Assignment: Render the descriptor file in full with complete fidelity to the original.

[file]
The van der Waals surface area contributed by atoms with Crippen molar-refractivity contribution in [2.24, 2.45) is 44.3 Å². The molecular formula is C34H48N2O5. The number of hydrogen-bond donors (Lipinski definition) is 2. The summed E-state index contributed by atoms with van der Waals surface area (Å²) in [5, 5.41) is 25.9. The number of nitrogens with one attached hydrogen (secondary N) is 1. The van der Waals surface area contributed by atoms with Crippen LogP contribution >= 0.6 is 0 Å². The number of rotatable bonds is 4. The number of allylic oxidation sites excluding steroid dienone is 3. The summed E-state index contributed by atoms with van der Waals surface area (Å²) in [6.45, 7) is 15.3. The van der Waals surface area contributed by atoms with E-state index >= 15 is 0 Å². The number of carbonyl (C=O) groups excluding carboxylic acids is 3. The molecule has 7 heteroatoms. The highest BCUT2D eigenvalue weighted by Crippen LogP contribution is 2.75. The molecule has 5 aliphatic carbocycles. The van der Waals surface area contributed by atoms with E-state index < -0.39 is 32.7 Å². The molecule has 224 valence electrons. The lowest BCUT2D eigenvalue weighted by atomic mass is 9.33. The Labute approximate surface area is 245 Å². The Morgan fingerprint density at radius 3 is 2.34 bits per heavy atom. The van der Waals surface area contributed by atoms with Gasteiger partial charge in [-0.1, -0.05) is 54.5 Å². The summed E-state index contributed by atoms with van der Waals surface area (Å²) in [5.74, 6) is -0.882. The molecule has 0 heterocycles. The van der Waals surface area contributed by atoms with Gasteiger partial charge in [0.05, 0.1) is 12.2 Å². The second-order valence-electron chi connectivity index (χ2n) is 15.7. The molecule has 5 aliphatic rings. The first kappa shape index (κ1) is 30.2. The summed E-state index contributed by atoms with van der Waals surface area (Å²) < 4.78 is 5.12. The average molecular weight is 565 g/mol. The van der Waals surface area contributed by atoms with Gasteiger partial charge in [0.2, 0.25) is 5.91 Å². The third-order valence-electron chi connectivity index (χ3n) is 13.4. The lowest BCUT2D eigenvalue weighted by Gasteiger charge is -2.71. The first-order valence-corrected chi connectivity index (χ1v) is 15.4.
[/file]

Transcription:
The van der Waals surface area contributed by atoms with Crippen molar-refractivity contribution in [2.24, 2.45) is 44.3 Å². The molecular formula is C34H48N2O5. The number of hydrogen-bond donors (Lipinski definition) is 2. The summed E-state index contributed by atoms with van der Waals surface area (Å²) in [5, 5.41) is 25.9. The number of nitrogens with one attached hydrogen (secondary N) is 1. The van der Waals surface area contributed by atoms with Crippen LogP contribution >= 0.6 is 0 Å². The number of rotatable bonds is 4. The number of allylic oxidation sites excluding steroid dienone is 3. The summed E-state index contributed by atoms with van der Waals surface area (Å²) in [6.45, 7) is 15.3. The van der Waals surface area contributed by atoms with E-state index >= 15 is 0 Å². The number of carbonyl (C=O) groups excluding carboxylic acids is 3. The molecule has 7 heteroatoms. The highest BCUT2D eigenvalue weighted by Crippen LogP contribution is 2.75. The molecule has 5 aliphatic carbocycles. The van der Waals surface area contributed by atoms with E-state index < -0.39 is 32.7 Å². The molecule has 224 valence electrons. The lowest BCUT2D eigenvalue weighted by atomic mass is 9.33. The Labute approximate surface area is 245 Å². The Morgan fingerprint density at radius 3 is 2.34 bits per heavy atom. The van der Waals surface area contributed by atoms with Gasteiger partial charge in [-0.1, -0.05) is 54.5 Å². The summed E-state index contributed by atoms with van der Waals surface area (Å²) in [5.74, 6) is -0.882. The molecule has 0 heterocycles. The van der Waals surface area contributed by atoms with Gasteiger partial charge in [0.05, 0.1) is 12.2 Å². The second-order valence-electron chi connectivity index (χ2n) is 15.7. The molecule has 5 aliphatic rings. The first kappa shape index (κ1) is 30.2. The summed E-state index contributed by atoms with van der Waals surface area (Å²) < 4.78 is 5.12. The average molecular weight is 565 g/mol. The van der Waals surface area contributed by atoms with Gasteiger partial charge in [0.2, 0.25) is 5.91 Å². The third-order valence-electron chi connectivity index (χ3n) is 13.4. The lowest BCUT2D eigenvalue weighted by Gasteiger charge is -2.71. The first-order valence-corrected chi connectivity index (χ1v) is 15.4.